Wednesday, March 19, 2014


No update for this week, but I do have a thought I'd like to try and expand on.

I got an email from a video game website called Gamasutra.  It was an advertisement on behalf of a book claiming to be able to improve the reader's writing skill in things such as quests, missions and puzzles.  This line alone sent me thinking.  So I'll set it up with an example of a very noteworthy experience in MMO gaming I had.  Specifically a Quest/Mission/Puzzle.  A Quest/Mission/Puzzle that ruined me forever in the world of Quests, Missions and Puzzles.

The setup for the mission was rather simple.  The player didn't have to seek out a quest giver, they all had it already and decided to do it on their own.  However, the quest didn't have a defined destination and furthermore the ACTUAL destination was one of those ones that moves around.  In this game there was a HUGE world to explore and the destination could pretty much be ANYWHERE.  Finally, there wasn't any mission text associated with the quest.  It was just kind of a known thing that had to do something to get the reward.  Strangely enough most people just knew the basic idea of what they needed to do.

The execution for the mission was a bit more tough.  Depending on the amount of tools you had you could use expensive expendable items to narrow down the search to about one of 20 giant zones.  If you didn't, you had to play a game of hot and cold on each of the zones and compare the best 'hot' result between all of them to find out which spot was the actual reward.  Anywhere else would be a lesser reward which might be acceptable for lower tier players, but at the upper echelon would simply not do.  Each of these giant zones could take a day to explore in any reasonable manner as well and were populated by extremely dangerous enemies at times.

The difficulty was compounded by the fact that the reward could be claimed by another player preventing you from claiming it yourself if you were too slow.

This reward was not something a few people were seeking every once and a while.  I guarantee you were in competition with at least 30 or more people at any one time.  The task was cutthroat.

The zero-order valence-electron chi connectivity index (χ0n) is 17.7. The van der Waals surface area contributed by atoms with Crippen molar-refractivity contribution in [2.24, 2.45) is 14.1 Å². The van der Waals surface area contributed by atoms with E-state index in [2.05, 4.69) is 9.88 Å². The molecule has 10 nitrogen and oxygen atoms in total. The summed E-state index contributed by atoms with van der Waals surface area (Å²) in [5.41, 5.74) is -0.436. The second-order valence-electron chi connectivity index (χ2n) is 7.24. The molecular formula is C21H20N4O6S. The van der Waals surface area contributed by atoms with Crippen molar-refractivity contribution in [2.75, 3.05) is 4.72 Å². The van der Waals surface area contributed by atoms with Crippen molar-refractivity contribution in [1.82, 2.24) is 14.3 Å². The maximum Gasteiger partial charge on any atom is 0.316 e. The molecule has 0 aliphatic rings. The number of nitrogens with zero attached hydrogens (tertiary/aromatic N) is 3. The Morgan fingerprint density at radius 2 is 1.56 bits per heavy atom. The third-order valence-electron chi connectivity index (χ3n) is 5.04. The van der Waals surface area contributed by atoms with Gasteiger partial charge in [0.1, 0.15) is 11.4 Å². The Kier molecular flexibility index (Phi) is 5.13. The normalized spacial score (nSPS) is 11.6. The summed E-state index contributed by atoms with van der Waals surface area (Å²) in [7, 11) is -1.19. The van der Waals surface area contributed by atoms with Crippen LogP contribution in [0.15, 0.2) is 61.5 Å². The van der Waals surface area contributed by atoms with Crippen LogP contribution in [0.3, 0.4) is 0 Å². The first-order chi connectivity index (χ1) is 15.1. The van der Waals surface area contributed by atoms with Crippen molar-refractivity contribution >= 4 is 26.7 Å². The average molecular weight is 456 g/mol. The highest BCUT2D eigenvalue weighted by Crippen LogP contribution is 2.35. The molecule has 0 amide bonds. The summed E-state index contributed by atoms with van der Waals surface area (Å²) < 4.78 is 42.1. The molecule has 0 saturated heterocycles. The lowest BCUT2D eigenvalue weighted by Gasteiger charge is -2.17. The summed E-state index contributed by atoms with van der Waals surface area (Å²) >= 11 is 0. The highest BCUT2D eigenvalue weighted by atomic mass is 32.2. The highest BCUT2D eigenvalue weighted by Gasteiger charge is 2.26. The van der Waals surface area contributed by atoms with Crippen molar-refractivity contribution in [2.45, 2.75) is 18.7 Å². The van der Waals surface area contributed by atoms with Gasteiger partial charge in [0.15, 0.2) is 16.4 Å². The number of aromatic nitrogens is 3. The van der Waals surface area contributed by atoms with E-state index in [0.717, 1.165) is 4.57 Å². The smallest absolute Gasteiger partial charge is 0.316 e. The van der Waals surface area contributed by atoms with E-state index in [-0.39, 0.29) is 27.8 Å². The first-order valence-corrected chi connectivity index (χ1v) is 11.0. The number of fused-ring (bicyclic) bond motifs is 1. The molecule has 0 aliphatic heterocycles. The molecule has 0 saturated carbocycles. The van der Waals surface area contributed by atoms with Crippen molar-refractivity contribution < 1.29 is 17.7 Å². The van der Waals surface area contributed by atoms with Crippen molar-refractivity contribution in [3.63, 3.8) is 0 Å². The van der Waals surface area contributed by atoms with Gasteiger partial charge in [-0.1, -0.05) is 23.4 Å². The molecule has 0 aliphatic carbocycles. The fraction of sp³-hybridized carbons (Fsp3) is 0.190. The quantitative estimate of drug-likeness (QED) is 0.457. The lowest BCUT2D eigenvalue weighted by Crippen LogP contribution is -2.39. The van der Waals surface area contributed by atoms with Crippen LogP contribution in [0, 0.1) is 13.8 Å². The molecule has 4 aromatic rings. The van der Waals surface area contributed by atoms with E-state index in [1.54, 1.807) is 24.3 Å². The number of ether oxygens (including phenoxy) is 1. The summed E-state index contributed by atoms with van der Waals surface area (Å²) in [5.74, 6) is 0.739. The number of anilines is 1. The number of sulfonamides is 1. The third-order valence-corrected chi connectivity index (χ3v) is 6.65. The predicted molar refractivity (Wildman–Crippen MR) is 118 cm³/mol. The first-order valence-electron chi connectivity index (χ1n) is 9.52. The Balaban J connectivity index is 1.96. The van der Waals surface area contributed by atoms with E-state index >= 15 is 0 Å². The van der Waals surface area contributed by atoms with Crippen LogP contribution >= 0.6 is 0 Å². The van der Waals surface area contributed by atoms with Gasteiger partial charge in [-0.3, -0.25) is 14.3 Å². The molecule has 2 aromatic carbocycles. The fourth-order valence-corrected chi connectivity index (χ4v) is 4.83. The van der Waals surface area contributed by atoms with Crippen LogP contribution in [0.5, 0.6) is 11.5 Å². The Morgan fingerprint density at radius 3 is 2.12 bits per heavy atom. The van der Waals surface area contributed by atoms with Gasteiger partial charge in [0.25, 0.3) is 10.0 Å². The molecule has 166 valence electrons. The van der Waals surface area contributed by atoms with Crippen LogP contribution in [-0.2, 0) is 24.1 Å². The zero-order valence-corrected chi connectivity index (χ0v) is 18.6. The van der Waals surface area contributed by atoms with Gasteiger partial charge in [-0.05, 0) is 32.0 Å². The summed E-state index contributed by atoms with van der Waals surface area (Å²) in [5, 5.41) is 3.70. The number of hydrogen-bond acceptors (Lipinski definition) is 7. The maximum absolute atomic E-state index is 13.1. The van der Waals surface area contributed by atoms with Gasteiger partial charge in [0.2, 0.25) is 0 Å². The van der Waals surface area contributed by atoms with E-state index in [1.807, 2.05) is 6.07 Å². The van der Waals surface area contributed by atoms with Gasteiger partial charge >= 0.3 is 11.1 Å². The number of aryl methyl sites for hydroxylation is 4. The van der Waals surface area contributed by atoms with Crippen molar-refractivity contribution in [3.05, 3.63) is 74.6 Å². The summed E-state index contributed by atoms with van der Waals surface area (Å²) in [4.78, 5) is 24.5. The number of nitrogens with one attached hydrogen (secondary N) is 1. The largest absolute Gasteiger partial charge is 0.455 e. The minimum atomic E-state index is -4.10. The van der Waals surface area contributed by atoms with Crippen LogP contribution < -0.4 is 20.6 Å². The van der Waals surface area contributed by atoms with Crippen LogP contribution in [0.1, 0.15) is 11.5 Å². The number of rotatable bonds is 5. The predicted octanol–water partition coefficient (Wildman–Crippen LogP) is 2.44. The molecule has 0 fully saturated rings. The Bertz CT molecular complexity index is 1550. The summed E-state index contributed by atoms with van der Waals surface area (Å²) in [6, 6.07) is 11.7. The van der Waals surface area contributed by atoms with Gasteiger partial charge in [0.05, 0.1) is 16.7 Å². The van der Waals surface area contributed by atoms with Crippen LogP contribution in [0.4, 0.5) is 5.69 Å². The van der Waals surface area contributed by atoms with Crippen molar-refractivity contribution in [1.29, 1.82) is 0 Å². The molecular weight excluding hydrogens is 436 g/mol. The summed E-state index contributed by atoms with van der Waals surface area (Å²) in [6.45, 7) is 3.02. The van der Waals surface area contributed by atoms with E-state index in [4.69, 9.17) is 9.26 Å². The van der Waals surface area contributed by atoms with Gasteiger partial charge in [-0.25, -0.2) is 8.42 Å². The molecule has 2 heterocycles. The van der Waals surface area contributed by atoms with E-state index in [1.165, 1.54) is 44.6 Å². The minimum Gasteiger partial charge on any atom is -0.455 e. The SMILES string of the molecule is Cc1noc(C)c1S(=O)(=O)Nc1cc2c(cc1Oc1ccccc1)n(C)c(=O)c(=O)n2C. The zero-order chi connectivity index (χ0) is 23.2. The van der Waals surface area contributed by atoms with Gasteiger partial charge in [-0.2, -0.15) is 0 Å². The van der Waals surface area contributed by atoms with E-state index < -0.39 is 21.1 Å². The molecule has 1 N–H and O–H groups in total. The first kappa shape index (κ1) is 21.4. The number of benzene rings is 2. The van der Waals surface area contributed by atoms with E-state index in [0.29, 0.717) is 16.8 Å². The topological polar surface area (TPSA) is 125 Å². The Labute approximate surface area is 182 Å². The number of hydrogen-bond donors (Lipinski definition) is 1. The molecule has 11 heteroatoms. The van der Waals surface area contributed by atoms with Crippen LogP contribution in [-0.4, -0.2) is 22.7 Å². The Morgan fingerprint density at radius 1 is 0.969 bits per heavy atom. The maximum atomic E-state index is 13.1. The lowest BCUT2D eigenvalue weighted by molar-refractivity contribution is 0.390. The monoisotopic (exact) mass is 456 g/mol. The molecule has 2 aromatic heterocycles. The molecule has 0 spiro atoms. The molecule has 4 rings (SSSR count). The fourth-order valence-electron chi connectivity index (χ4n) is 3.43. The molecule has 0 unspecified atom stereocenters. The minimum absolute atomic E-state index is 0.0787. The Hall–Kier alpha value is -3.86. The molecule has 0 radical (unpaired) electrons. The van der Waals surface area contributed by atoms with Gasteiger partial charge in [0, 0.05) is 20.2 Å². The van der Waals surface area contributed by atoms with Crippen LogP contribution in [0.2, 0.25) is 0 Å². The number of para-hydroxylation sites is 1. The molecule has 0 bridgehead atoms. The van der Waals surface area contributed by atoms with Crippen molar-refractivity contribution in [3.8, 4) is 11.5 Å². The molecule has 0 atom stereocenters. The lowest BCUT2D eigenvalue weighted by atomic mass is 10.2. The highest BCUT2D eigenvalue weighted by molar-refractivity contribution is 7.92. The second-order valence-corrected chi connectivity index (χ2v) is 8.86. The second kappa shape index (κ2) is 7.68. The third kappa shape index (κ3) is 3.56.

And even if you spent the time and found the reward, it wasn't something useful to start with.  Firstly you had to have expensive and specialized equipment to claim the reward.  It wasn't instantly gained, it could take hours before you saw ANY of the reward.  Once you claimed the reward it wasn't worth anything but what other players would pay for it.  It, in and of itself was worthless.  It wasn't a weapon, armor or consumable.  It had to be converted to something useful.  This usually required searching for THE SAME KIND OF REWARD AGAIN.  Possibly several more times.  If you didn't, it might have well been some shittier version of the reward.

After that, you had to have developed super high quality skills, purchased amazingly high quality tools and work with other people who have done the mission as many times as you, and have similarly high quality tools and skills to turn the reward into something useful.  Did I mention to get these skills you had to develop your character to have them from the beginning?  Furthermore odds are, this useful item was worthless to you and you would have to SELL IT TO SOMEONE ELSE or give it to another very high skill character of yours to use.

And it was amazing.  It was beautiful.  It was the best Quest/Mission/Puzzle I had ever done and would ever do.  It ruined me for every Quest/Mission/Puzzle I had ever done.  And do you know why?  Because there was no written story.  Nobody had taken the time to come up with the plot for this.  This was the highest tier of crafting for a game called Star Wars Galaxies.  The people who were able to complete these quests played as a class called the TRADER.  They literally had a class for crafting.  A class that had no quests past the first starter quests.  The most elite would complete this 'Mission' and be widely known as the one with the best blasters, armor or lightsabers or whatever it was their specialty was.  Because you couldn't even do everything!

This sounds like a horrible mission, but it wasn't, because the people who surveyed whole planets looking for the best metal did it willingly.  They did it to be the best and succeed at far greater skill than anyone else.  They had to level up BY CRAFTING to get to that point.  Monsters gave no XP to Traders.  They enjoyed it because it was the path they had chosen.  Not because it was shoved down their throats by someone who thought we would want to save the Jawas by fetching them 3 idols of Jabba the Hutt after killing twenty Gammorians.

So why the hell would I buy a book about writing great missions, when the greatest mission I ever pursued had no writing?  I just can't keep my morale up while grinding through the 30th Gungan.

Monday, March 10, 2014

3/10 Update

No game last week, cancelled due to lack of players.

Spent more time working on a Wasteland Weekend costume upgrade and my other team's project (coming out soon to a kickstarter near you).

I should have tried to do more, didn't end up doing it.

I did however confirm a group for scenario playtesting eventually (just repeat combats with minimal context)

I think I should have worked more on setting lore since I'm waiting on rules for another pass attempt to see which direction I should take it.

Sunday, March 2, 2014

Progress Update 3/2

Need to ensure I have one running between each of these posts.

Addressed most issues from last post.  Hopefully ready for next running.
Going to try and only print out necessary sheets for next game.